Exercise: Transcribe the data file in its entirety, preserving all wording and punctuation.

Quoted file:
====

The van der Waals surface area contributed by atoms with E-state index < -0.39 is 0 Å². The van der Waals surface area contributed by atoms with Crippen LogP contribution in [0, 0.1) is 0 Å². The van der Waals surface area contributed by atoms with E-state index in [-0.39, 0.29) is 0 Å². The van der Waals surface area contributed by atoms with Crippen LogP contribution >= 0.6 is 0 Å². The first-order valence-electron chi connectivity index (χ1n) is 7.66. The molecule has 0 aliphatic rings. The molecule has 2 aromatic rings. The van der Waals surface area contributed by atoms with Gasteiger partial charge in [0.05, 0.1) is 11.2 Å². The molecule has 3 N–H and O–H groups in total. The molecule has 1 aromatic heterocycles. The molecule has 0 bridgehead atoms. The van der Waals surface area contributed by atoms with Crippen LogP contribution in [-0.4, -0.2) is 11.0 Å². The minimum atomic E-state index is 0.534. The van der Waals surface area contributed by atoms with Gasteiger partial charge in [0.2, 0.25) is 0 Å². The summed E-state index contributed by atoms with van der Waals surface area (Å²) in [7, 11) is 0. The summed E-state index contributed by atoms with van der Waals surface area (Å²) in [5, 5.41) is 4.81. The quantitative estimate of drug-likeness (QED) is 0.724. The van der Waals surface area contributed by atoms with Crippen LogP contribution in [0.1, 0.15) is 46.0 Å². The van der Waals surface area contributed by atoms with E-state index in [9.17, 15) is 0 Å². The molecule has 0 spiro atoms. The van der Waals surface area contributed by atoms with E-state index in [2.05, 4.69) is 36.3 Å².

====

The van der Waals surface area contributed by atoms with E-state index < -0.39 is 0 Å². The van der Waals surface area contributed by atoms with Crippen LogP contribution in [0, 0.1) is 0 Å². The van der Waals surface area contributed by atoms with E-state index in [-0.39, 0.29) is 0 Å². The van der Waals surface area contributed by atoms with Crippen LogP contribution >= 0.6 is 0 Å². The first-order valence-electron chi connectivity index (χ1n) is 7.66. The molecule has 0 aliphatic rings. The molecule has 2 aromatic rings. The van der Waals surface area contributed by atoms with Gasteiger partial charge in [0.05, 0.1) is 11.2 Å². The molecule has 3 N–H and O–H groups in total. The molecule has 1 aromatic heterocycles. The molecule has 0 bridgehead atoms. The van der Waals surface area contributed by atoms with Crippen LogP contribution in [-0.4, -0.2) is 11.0 Å². The minimum atomic E-state index is 0.534. The van der Waals surface area contributed by atoms with Gasteiger partial charge in [0.2, 0.25) is 0 Å². The summed E-state index contributed by atoms with van der Waals surface area (Å²) in [7, 11) is 0. The summed E-state index contributed by atoms with van der Waals surface area (Å²) in [5, 5.41) is 4.81. The quantitative estimate of drug-likeness (QED) is 0.724. The van der Waals surface area contributed by atoms with Crippen LogP contribution in [0.1, 0.15) is 46.0 Å². The van der Waals surface area contributed by atoms with E-state index in [9.17, 15) is 0 Å². The molecule has 0 spiro atoms. The van der Waals surface area contributed by atoms with E-state index in [2.05, 4.69) is 36.3 Å².